Eric Sakwa now stays home. And safe, too. Safe in the sense that he believes there are political enemies out to get him but being down, they probably won’t be flogging the horse in him.
Yet there are three things the suspended Resident District Commissioner (RDC) will look back at and muse at just how fickle power can be.
First, until April 24, Sakwa wielded a gun. He allegedly wasted no time in warning whoever challenged his powers of the dangers they risked.
That April 24, Sakwa was hounded out of a radio station in Jinja Town in a manner that will continue giving him nightmares for years to come.
It took a shorter time between his arrest, arraignment in court and remand in Kirinya prison than he needed to warn Opposition politicians to stay away from his jurisdiction.
For a man who declared that Opposition activist Kizza Besigye needed a permit to visit Jinja, the best permit Sakwa could issue himself was get himself bail two weeks before scheduled reappearance in court.
But even as he did, he only helped himself to the third pain – that of having to hand over office to the District Internal Security Officer for the second time in four years.
The former UPC stalwart, who cannot leave the country without the express permission from his appointing authority at the Ministry for the Presidency, ran to Kampala as soon as he was granted bail to try and salvage the wreckage of the boat that had sunk with him.
“He had not even secured his phones and other items taken from him during his arrest when he ran to Kampala to meet his superiors to try and negotiate his return to office,” a source at the Presidency said, preferring anonymity.
Sakwa reportedly spent Thursday and Friday in Kampala trying to salvage what was left of his political future in the government he so much vilified years earlier in his political career.
“I delayed in Kampala but was supposed to be in office on Friday or even the weekend,” Sakwa told this newspaper last weekend.
“I will be there on Monday doing my normal work,” he added.
His confidence suggested he had met some power brokers and got the assurance that, like they managed to pull him out of remand in Kirinya within four days of his arrest, they would stay his execution from office.
But it turned out that the confidence was mere naivety as Hajj Yenus Kirunda, secretary to the Office of the President, wrote on the same day the RDC was sure he would resume his duties that he should instead hand over.
“You’re required to hand over any government property in your possession in accordance with the laid down procedure and regulations,” Kirunda wrote in the May 4 letter.
“Please hand over to the District Internal Security Officer for Jinja who will in addition to his schedule or duties perform the responsibilities of the Jinja RDC until otherwise advised or decided accordingly.”
Sakwa, whose is officially indicated as being 38, is a man whose political time in the hot seat of representing the President at the district level been more like a candle flickering precariously in the wind.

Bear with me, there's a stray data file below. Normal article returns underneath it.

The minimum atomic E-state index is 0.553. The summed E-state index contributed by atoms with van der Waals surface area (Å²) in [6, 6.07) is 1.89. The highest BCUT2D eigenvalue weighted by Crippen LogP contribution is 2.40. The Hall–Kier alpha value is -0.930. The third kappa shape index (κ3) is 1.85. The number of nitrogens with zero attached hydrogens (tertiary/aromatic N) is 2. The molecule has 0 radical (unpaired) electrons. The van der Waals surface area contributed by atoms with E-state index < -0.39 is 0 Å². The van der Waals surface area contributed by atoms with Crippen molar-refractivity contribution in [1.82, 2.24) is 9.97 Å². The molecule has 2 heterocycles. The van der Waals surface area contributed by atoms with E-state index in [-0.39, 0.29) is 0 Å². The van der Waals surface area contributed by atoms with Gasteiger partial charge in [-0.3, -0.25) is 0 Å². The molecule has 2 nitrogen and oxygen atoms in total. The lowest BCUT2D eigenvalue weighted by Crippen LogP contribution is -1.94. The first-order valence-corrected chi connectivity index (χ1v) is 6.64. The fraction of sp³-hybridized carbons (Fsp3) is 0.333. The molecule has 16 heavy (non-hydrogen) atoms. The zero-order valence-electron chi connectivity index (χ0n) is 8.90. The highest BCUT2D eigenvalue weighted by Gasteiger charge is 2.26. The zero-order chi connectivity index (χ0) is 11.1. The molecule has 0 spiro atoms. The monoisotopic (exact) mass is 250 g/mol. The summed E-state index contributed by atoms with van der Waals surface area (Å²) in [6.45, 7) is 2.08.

And this has been a strong political wind for a man considered an outsider, a man whom many saw as trying too hard to impress his superiors and prove that he had truly crossed from Uganda Peoples Congress (UPC). Sakwa was a UPC party diehard.
“As a talk-show host, I did meet him on occasion; each time admiring his style as he eloquently delivered hot volleys against the Museveni regime,” said Gawaya Tegulle, a journalist and lawyer.
“He was a passionate and fervent speaker who referred to himself, rightly I think, as a firebrand; the kind of guy who, had he made it to Parliament, would definitely have been tough for the ruling government to contain.”
Political outsider aside, Sakwa had another battle with the outsider in himself. He was running affairs in Jinja, the heart of Busoga, somewhat removed from his familiar Mbale territory.
In 2011, Sakwa tried his hand at joining Parliament on the UPC ticket in Mbale Municipality. He had no chance in a constituency that had the likes of MP Jack Wamanga Wamai and Bernard Mujasi.
“I think he would have made a very good Member of Parliament,” Tegulle muses.
That election defeat worked like a reminder to Sakwa that he had no chance in elective politics. But he could have other chances if he abandoned his UPC creed that saw him take to bimeeza and attack the NRM government. Sakwa crossed to NRM regime that he had so eloquently spoken against. He was posted to Jinja as deputy RDC.
He then took to his job with grit and verve. He was not afraid to go after the big fish in land scam. He clashed with virtually everyone in a way Jinja Municipal Council speaker Moses Bizitu said left him too exposed for a fall.
His first fall came in 2016. He was acrimoniously transferred to Kumi after clashing with his counterparts in Luuka and Butaleja districts over funds for organising the 54th Independence Day national celebration.
However, a reshuffle in 2018 saw Sakwa bounce back to Jinja this time as full RDC. It was a sweet victory for him. But only as far as the candle could withstand the winds.
“Sakwa works alone and doesn’t embrace tactics of teamwork. He doesn’t know that when you work with others, they complement your weakness,” Bitizu said.
As RDC, Sakwa was wont to be seen in military jackets leading security forces in frustrating Opposition politicians or breaking up political rallies. When the coronavirus pandemic resulted in a lockdown and curfew that gave RDCs more powers to manage districts, Sakwa felt he had sported more feathers to his political wings.
But they weren’t feathers; it was a noose that he either evaded and stayed on or closed his eyes and walked into.
Several warnings from those who knew his background did little to force a personal reflection in Sakwa. He walked his neck into the noose.